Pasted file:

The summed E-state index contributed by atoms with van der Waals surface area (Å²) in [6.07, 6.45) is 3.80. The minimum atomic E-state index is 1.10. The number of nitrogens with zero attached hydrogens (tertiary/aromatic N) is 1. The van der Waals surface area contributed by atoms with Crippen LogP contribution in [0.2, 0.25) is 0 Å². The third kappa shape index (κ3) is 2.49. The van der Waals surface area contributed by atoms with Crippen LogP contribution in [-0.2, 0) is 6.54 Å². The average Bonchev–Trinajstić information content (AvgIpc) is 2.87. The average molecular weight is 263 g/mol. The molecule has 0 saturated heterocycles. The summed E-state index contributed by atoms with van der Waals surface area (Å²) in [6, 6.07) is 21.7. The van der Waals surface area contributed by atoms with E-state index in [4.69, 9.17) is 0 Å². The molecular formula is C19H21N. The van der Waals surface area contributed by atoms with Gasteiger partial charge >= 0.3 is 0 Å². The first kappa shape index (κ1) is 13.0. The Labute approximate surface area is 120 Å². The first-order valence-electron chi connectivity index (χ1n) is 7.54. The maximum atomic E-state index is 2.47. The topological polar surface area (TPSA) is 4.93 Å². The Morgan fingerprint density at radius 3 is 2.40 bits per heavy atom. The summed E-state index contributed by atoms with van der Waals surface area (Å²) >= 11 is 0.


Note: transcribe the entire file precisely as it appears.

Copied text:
The summed E-state index contributed by atoms with van der Waals surface area (Å²) in [6.07, 6.45) is 3.80. The minimum atomic E-state index is 1.10. The number of nitrogens with zero attached hydrogens (tertiary/aromatic N) is 1. The van der Waals surface area contributed by atoms with Crippen LogP contribution in [0.2, 0.25) is 0 Å². The third kappa shape index (κ3) is 2.49. The van der Waals surface area contributed by atoms with Crippen LogP contribution in [-0.2, 0) is 6.54 Å². The average Bonchev–Trinajstić information content (AvgIpc) is 2.87. The average molecular weight is 263 g/mol. The molecule has 0 saturated heterocycles. The summed E-state index contributed by atoms with van der Waals surface area (Å²) in [6, 6.07) is 21.7. The van der Waals surface area contributed by atoms with E-state index in [4.69, 9.17) is 0 Å². The molecular formula is C19H21N. The van der Waals surface area contributed by atoms with Gasteiger partial charge >= 0.3 is 0 Å². The first kappa shape index (κ1) is 13.0. The Labute approximate surface area is 120 Å². The first-order valence-electron chi connectivity index (χ1n) is 7.54. The maximum atomic E-state index is 2.47. The topological polar surface area (TPSA) is 4.93 Å². The Morgan fingerprint density at radius 3 is 2.40 bits per heavy atom. The summed E-state index contributed by atoms with van der Waals surface area (Å²) >= 11 is 0.